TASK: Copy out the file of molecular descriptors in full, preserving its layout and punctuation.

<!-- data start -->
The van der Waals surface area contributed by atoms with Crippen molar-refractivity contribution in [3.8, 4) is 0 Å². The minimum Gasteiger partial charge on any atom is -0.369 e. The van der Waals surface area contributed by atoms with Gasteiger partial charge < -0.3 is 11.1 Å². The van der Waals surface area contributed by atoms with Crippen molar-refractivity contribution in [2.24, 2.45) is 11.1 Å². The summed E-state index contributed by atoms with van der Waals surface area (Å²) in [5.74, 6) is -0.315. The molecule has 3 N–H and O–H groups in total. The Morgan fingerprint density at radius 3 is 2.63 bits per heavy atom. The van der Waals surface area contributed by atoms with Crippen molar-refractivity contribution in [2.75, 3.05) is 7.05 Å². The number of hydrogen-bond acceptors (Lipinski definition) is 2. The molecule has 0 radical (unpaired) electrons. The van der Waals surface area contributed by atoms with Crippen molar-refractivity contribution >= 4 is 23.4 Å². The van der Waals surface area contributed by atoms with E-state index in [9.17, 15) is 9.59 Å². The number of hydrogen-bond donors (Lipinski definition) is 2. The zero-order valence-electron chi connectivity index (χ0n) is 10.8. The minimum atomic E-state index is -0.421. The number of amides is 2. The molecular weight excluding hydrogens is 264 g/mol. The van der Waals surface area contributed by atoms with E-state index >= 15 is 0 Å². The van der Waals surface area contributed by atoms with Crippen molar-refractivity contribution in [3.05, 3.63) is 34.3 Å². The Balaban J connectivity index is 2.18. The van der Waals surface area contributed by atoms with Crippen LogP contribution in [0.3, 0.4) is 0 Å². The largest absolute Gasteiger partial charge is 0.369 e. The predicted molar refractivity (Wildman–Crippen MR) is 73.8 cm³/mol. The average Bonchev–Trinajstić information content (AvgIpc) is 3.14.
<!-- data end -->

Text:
The van der Waals surface area contributed by atoms with Crippen molar-refractivity contribution in [3.8, 4) is 0 Å². The minimum Gasteiger partial charge on any atom is -0.369 e. The van der Waals surface area contributed by atoms with Gasteiger partial charge < -0.3 is 11.1 Å². The van der Waals surface area contributed by atoms with Crippen molar-refractivity contribution in [2.24, 2.45) is 11.1 Å². The summed E-state index contributed by atoms with van der Waals surface area (Å²) in [5.74, 6) is -0.315. The molecule has 3 N–H and O–H groups in total. The Morgan fingerprint density at radius 3 is 2.63 bits per heavy atom. The van der Waals surface area contributed by atoms with Crippen molar-refractivity contribution in [2.75, 3.05) is 7.05 Å². The number of hydrogen-bond acceptors (Lipinski definition) is 2. The molecule has 0 radical (unpaired) electrons. The van der Waals surface area contributed by atoms with Crippen molar-refractivity contribution >= 4 is 23.4 Å². The van der Waals surface area contributed by atoms with E-state index in [9.17, 15) is 9.59 Å². The number of hydrogen-bond donors (Lipinski definition) is 2. The zero-order valence-electron chi connectivity index (χ0n) is 10.8. The minimum atomic E-state index is -0.421. The number of amides is 2. The molecular weight excluding hydrogens is 264 g/mol. The van der Waals surface area contributed by atoms with E-state index >= 15 is 0 Å². The van der Waals surface area contributed by atoms with Crippen molar-refractivity contribution in [3.05, 3.63) is 34.3 Å². The Balaban J connectivity index is 2.18. The van der Waals surface area contributed by atoms with Crippen LogP contribution in [0.3, 0.4) is 0 Å². The largest absolute Gasteiger partial charge is 0.369 e. The predicted molar refractivity (Wildman–Crippen MR) is 73.8 cm³/mol. The average Bonchev–Trinajstić information content (AvgIpc) is 3.14.